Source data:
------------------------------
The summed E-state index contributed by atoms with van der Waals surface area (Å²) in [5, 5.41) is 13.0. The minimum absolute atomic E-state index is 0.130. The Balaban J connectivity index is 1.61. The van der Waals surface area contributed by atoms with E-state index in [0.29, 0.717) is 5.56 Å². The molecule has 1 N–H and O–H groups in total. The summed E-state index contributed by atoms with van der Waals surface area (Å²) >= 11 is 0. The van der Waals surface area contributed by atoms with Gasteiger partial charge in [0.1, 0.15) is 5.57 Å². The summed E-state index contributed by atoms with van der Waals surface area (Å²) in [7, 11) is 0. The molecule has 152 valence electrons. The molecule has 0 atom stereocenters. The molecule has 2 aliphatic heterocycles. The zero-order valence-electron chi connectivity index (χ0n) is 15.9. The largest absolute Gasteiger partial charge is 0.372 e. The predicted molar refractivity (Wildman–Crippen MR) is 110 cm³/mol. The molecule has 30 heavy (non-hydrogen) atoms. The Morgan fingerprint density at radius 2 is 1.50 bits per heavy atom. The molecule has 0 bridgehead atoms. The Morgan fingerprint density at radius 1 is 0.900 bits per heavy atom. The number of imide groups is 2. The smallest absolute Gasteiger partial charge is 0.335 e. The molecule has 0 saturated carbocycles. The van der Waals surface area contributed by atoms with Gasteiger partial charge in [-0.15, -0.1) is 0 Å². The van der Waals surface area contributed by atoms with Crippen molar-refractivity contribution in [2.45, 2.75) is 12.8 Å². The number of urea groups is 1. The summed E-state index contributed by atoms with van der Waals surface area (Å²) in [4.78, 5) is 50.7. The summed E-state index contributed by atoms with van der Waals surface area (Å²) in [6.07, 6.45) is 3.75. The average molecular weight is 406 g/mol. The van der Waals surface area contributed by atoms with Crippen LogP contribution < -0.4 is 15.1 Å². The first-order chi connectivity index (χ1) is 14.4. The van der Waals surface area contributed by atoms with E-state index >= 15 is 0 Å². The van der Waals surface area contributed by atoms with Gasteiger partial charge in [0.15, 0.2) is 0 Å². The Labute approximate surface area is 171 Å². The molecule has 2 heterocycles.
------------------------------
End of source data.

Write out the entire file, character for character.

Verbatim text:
The summed E-state index contributed by atoms with van der Waals surface area (Å²) in [5, 5.41) is 13.0. The minimum absolute atomic E-state index is 0.130. The Balaban J connectivity index is 1.61. The van der Waals surface area contributed by atoms with E-state index in [0.29, 0.717) is 5.56 Å². The molecule has 1 N–H and O–H groups in total. The summed E-state index contributed by atoms with van der Waals surface area (Å²) >= 11 is 0. The van der Waals surface area contributed by atoms with Gasteiger partial charge in [0.1, 0.15) is 5.57 Å². The summed E-state index contributed by atoms with van der Waals surface area (Å²) in [7, 11) is 0. The molecule has 152 valence electrons. The molecule has 0 atom stereocenters. The molecule has 2 aliphatic heterocycles. The zero-order valence-electron chi connectivity index (χ0n) is 15.9. The largest absolute Gasteiger partial charge is 0.372 e. The predicted molar refractivity (Wildman–Crippen MR) is 110 cm³/mol. The molecule has 30 heavy (non-hydrogen) atoms. The Morgan fingerprint density at radius 2 is 1.50 bits per heavy atom. The molecule has 0 bridgehead atoms. The Morgan fingerprint density at radius 1 is 0.900 bits per heavy atom. The number of imide groups is 2. The smallest absolute Gasteiger partial charge is 0.335 e. The molecule has 0 saturated carbocycles. The van der Waals surface area contributed by atoms with Gasteiger partial charge in [-0.15, -0.1) is 0 Å². The van der Waals surface area contributed by atoms with Crippen molar-refractivity contribution in [2.45, 2.75) is 12.8 Å². The number of urea groups is 1. The summed E-state index contributed by atoms with van der Waals surface area (Å²) in [4.78, 5) is 50.7. The summed E-state index contributed by atoms with van der Waals surface area (Å²) in [6.07, 6.45) is 3.75. The average molecular weight is 406 g/mol. The van der Waals surface area contributed by atoms with Crippen LogP contribution < -0.4 is 15.1 Å². The first-order chi connectivity index (χ1) is 14.4. The van der Waals surface area contributed by atoms with E-state index >= 15 is 0 Å². The van der Waals surface area contributed by atoms with Gasteiger partial charge in [0.15, 0.2) is 0 Å². The Labute approximate surface area is 171 Å². The molecule has 2 heterocycles.